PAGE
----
When the threat level rises to orange, administrators should assign staff members to monitor entrances at all times; assess security measures in the facility; update parents and the news media on preparedness efforts; address students' fears about possible attacks; and put crisis-response teams on standby alert.
At the red level, administrators should listen to federal government instructions from radio or television broadcasts; activate the school's crisis plan; restrict school access to essential building personnel; cancel outside activities and field trips, and provide mental health services to students and staff who are anxious about the situation.
The American Red Cross has put together a similar guide to help schools respond to specific warning levels (see sidebar at left).
Managing crises in four stages
Whether the potential crises confronting a school are considered potential terrorist acts that involve biological, chemical or radiological weapons, or more “traditional” crises — fires, accidents, shootings — a school's crisis-management plan should provide clear directions for how a school community should respond to potential trouble.
The Department of Education's crisis-planning guide identifies four phases of crisis management:
- Mitigation and prevention
“Schools cannot always control fights, bomb threats and school shootings,” the guide says. “However, they can take actions to reduce the likelihood of such events. Schools may institute policies, implement violence-prevention programs and take other steps to improve the culture and climate of campuses.”
“Good planning will facilitate a rapid, coordinated, effective response when a crisis occurs,” the guide states.
“During a crisis, leaders should project a calm, confident and serious attitude to assure people of the seriousness of the situation and the wisdom of the directions being given,” the guide recommends.
“The goal…is to return to learning and restore the infrastructure of the school as quickly as possible,” the guide says. “Focus on students and the physical plant, and take as much time as needed for recovery.”
Among the steps that should be included in a crisis plan:
Conduct an assessment of each school building and identify factors that create a greater risk, such as proximity to rail tracks that transport hazardous materials or factories that produce highly toxic materials. Develop plans for diminishing the risks, such as evacuation plans.
Work with nearby businesses to coordinate their crisis plans with those of the school.
Alter traffic patterns so that, where possible, cars, buses and other vehicles are kept away from school buildings.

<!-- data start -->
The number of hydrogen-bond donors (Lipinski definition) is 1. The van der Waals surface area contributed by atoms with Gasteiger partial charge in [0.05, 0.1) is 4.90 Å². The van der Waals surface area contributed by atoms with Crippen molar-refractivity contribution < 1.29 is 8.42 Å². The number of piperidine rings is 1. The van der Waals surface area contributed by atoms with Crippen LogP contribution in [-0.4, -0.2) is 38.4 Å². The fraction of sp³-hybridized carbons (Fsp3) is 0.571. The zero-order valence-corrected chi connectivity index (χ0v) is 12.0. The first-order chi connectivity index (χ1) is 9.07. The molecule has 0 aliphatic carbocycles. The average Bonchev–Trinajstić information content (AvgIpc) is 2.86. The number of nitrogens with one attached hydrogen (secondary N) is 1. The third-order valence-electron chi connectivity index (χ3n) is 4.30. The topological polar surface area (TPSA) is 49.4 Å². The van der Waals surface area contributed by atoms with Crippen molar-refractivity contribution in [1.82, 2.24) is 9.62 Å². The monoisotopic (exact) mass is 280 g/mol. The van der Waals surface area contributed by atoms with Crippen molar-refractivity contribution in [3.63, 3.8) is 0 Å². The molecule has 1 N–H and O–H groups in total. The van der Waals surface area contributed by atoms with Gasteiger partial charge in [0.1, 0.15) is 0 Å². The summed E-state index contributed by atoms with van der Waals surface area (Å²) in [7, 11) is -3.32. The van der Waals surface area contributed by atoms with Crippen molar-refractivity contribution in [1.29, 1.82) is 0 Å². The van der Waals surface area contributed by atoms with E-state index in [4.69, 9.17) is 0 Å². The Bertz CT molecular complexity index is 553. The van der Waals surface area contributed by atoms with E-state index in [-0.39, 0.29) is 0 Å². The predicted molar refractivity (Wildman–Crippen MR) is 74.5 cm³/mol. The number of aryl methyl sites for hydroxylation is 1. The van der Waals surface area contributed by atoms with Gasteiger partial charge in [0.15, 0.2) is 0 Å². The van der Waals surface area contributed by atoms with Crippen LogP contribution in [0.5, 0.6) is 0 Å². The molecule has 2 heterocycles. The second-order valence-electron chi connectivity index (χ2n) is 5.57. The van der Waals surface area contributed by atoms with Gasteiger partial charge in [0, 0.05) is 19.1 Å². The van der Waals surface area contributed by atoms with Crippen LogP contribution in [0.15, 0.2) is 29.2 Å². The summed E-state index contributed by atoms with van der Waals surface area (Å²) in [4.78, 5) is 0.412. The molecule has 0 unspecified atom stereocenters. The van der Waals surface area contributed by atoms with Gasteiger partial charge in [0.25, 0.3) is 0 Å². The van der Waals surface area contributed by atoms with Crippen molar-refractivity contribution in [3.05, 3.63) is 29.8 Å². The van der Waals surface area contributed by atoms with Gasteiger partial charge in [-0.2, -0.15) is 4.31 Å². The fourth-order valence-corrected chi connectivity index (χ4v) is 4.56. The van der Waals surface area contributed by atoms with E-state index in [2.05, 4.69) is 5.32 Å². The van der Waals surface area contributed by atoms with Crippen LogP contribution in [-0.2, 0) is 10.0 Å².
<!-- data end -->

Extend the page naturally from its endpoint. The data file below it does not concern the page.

Make sure the school has multiple evacuation routes in case some routes become blocked during a crisis.
Have a plan for discharging students. Make sure that every student has a secondary contact person and that the information is readily accessible.
Have a plan for relaying information to parents and for dispelling rumors. Cultivate relationships with the news media and select a public-information officer who will communicate with reporters during a crisis.
Develop a command structure for responding to crises. The roles and responsibilities of school personnel, law enforcement, fire officials and other emergency responders may vary depending on the type of crisis.
“Crisis management is a continuous process in which all phases of the plan are being reviewed and revised,” the guide states. “Good plans are never finished. They can always be updated based on experience, research and changing vulnerabilities.”
Getting the word out
When an incident occurs at a school, one of the critical responsibilities for administrators is to notify parents and guardians quickly about what is happening and what parents should do in response.
Wakefield School, a private day school outside The Plains, Va., is one of a handful of schools that are testing a system called “Instant Alert.” It will expedite notification of parents in the event of a power failure, weather-related closing or something worse.
Parents sign up online for the system and choose how they want to be notified in case of an emergency — cell phone, e-mail, pager, fax, personal digital assistant, or other communications device. When an incident occurs, the system uses the database of parent or guardian contacts and broadcasts an instant message.
School officials say they hope the system “will help eliminate phone tie-ups, miscommunication, unnecessary trips, and other problems that can occur during an unplanned event.”
Kennedy, staff writer, can be reached at [email protected].
SIDEBAR: Evaluating campus security